Government accelerates free childcare plans

Priti Patel, the minister for employment. Photo: Mark Thomas/REX
Priti Patel, the minister for employment. Photo: Mark Thomas/REX

David Cameron announced today that the Government will bring forward its plan to double free childcare for working parents.

More than one million families currently benefit from 15 hours of free childcare per week. The Childcare Bill will double this to 30 hours for working parents of three- and four-year-olds. The initiative will benefit an estimated 600,000 families, and will save eligible parents an additional £2,500 per year on childcare costs.

The Conservatives initially pledged to introduce the scheme in 2017, but ministers will announce an accelerated timetable when the Childcare Bill is introduced tomorrow.

Employment minister Priti Patel is heading up a government taskforce to implement the plans. “Having the right childcare in place will mean more parents can have genuine choice, security, and peace of mind when it comes to being able to support their family,” she said.

Pilot schemes in some areas will introduce the new scheme in September 2016, so some families will benefit from the additional childcare allowance sooner than anticipated.

The Confederation of British Industry (CBI) has welcomed the news. Its deputy director-general Katja Hall said: “It’s good to see the Government shining the spotlight on childcare and lending a helping hand to working families. Many parents want to come back to work or put in more hours after having a child, but can’t because of soaring childcare costs.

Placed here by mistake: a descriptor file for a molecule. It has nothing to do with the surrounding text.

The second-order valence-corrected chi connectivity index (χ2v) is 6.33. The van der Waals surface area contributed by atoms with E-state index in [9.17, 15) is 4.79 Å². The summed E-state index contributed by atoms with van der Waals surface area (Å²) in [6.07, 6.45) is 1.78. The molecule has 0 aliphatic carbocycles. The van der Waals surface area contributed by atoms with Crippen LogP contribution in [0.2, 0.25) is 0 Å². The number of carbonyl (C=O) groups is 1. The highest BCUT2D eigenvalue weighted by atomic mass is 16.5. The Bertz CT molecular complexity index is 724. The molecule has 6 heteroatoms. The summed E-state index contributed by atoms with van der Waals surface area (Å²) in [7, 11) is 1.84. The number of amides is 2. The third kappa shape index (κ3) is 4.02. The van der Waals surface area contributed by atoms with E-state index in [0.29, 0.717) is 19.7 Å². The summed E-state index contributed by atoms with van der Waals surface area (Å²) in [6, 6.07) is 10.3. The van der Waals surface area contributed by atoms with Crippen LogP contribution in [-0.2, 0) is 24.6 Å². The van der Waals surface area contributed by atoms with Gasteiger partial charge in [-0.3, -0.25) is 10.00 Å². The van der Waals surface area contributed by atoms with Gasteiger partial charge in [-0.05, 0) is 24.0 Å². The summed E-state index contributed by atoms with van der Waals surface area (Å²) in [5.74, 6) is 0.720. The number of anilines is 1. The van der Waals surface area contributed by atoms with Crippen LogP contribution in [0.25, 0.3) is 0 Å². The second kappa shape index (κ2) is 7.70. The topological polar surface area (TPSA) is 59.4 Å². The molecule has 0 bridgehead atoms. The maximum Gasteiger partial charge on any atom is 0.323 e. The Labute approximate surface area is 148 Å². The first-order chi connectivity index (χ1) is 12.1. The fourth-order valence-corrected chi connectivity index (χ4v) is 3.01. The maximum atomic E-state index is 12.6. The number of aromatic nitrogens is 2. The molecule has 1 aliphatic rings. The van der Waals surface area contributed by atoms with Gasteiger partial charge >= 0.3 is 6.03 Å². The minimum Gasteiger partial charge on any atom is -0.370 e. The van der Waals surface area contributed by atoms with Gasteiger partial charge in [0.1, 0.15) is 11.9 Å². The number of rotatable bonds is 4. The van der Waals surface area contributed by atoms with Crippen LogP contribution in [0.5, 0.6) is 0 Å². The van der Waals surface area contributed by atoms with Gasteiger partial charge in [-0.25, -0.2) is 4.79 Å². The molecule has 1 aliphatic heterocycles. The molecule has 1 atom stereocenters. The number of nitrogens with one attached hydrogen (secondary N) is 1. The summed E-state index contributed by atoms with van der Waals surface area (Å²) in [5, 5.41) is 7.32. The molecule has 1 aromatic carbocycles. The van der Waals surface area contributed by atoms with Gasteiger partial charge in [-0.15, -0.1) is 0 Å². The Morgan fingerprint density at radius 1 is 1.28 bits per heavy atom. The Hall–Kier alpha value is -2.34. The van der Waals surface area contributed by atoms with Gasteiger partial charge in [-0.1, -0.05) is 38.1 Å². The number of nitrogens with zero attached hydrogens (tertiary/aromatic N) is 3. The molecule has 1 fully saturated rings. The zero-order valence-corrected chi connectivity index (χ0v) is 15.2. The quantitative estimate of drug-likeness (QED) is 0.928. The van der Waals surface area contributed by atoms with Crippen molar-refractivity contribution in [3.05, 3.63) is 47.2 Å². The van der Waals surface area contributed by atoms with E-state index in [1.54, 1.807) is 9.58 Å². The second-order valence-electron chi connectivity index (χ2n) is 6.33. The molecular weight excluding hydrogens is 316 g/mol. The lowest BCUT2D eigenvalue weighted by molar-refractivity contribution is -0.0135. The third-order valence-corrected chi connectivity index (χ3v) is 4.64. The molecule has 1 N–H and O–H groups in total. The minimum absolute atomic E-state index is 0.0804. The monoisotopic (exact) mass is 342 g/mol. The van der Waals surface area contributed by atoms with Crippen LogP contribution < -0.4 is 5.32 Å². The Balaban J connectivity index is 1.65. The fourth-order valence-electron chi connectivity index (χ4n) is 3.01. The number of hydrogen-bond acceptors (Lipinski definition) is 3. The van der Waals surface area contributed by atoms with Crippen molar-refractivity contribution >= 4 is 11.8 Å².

“Increasing free childcare provision is an important step to enabling parents to pursue their careers, and allowing businesses to retain skilled and talented employees.”

The Government has pledged to accordingly increase the funding paid to childcare providers for each free place, with the Department of Education set to begin a review before the summer. The review has been welcomed by the National Day Nurseries Association (NDNA).

Chief executive Pernima Tanuku OBE said: “Given the speed of this reform, it is now extremely important that the Government starts work with the childcare sector as soon as possible to find practical, workable solutions, addressing all the issues involved.

“We have been campaigning for a funding review for several years and we are glad that the Government recognises that childcare providers are struggling with current levels of investment.”

The NDNA has previously reported that nurseries in England were losing an average of £809 per year for each funded child. The scheme only applies in England.

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